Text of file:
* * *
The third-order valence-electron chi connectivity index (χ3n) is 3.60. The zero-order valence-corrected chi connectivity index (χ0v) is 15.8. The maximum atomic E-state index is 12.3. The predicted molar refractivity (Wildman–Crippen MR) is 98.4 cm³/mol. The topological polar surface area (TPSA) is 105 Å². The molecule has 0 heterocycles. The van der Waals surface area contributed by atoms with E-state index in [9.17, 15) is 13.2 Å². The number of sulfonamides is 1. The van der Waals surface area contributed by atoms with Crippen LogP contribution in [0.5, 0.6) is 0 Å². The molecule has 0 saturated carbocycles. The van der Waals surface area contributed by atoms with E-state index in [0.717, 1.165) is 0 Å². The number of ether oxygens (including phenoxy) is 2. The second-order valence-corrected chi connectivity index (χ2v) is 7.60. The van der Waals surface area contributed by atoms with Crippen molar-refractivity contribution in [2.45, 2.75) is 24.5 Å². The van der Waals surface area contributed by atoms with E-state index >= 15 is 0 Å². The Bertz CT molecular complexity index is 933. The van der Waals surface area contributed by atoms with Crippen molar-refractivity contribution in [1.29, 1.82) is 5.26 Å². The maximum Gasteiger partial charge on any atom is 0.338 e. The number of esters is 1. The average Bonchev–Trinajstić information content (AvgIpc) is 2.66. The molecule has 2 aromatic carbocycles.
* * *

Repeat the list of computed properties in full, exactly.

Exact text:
The third-order valence-electron chi connectivity index (χ3n) is 3.60. The zero-order valence-corrected chi connectivity index (χ0v) is 15.8. The maximum atomic E-state index is 12.3. The predicted molar refractivity (Wildman–Crippen MR) is 98.4 cm³/mol. The topological polar surface area (TPSA) is 105 Å². The molecule has 0 heterocycles. The van der Waals surface area contributed by atoms with E-state index in [9.17, 15) is 13.2 Å². The number of sulfonamides is 1. The van der Waals surface area contributed by atoms with Crippen LogP contribution in [0.5, 0.6) is 0 Å². The molecule has 0 saturated carbocycles. The van der Waals surface area contributed by atoms with E-state index in [0.717, 1.165) is 0 Å². The number of ether oxygens (including phenoxy) is 2. The second-order valence-corrected chi connectivity index (χ2v) is 7.60. The van der Waals surface area contributed by atoms with Crippen molar-refractivity contribution in [2.45, 2.75) is 24.5 Å². The van der Waals surface area contributed by atoms with E-state index >= 15 is 0 Å². The Bertz CT molecular complexity index is 933. The van der Waals surface area contributed by atoms with Crippen molar-refractivity contribution in [1.29, 1.82) is 5.26 Å². The maximum Gasteiger partial charge on any atom is 0.338 e. The number of esters is 1. The average Bonchev–Trinajstić information content (AvgIpc) is 2.66. The molecule has 2 aromatic carbocycles.